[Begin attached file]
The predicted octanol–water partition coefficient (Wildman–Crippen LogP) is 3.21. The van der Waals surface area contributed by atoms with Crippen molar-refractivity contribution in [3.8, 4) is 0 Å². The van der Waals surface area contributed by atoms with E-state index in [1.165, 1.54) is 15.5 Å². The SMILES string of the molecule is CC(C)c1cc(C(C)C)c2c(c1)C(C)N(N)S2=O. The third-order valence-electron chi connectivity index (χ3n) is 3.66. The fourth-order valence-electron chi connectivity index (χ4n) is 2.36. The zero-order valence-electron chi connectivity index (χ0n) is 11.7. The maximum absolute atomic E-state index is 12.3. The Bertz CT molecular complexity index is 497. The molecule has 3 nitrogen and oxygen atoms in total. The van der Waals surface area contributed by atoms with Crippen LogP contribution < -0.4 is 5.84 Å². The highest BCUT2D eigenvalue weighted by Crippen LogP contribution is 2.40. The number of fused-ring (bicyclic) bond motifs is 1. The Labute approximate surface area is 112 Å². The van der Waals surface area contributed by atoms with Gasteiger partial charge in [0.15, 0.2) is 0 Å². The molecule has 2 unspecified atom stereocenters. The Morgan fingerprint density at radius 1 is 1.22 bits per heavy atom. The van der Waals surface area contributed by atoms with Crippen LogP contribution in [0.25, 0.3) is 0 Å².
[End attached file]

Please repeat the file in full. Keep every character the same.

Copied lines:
The predicted octanol–water partition coefficient (Wildman–Crippen LogP) is 3.21. The van der Waals surface area contributed by atoms with Crippen molar-refractivity contribution in [3.8, 4) is 0 Å². The van der Waals surface area contributed by atoms with E-state index in [1.165, 1.54) is 15.5 Å². The SMILES string of the molecule is CC(C)c1cc(C(C)C)c2c(c1)C(C)N(N)S2=O. The third-order valence-electron chi connectivity index (χ3n) is 3.66. The fourth-order valence-electron chi connectivity index (χ4n) is 2.36. The zero-order valence-electron chi connectivity index (χ0n) is 11.7. The maximum absolute atomic E-state index is 12.3. The Bertz CT molecular complexity index is 497. The molecule has 3 nitrogen and oxygen atoms in total. The van der Waals surface area contributed by atoms with Crippen LogP contribution < -0.4 is 5.84 Å². The highest BCUT2D eigenvalue weighted by Crippen LogP contribution is 2.40. The number of fused-ring (bicyclic) bond motifs is 1. The Labute approximate surface area is 112 Å². The van der Waals surface area contributed by atoms with Gasteiger partial charge in [0.15, 0.2) is 0 Å². The molecule has 2 unspecified atom stereocenters. The Morgan fingerprint density at radius 1 is 1.22 bits per heavy atom. The van der Waals surface area contributed by atoms with Crippen LogP contribution in [0.25, 0.3) is 0 Å².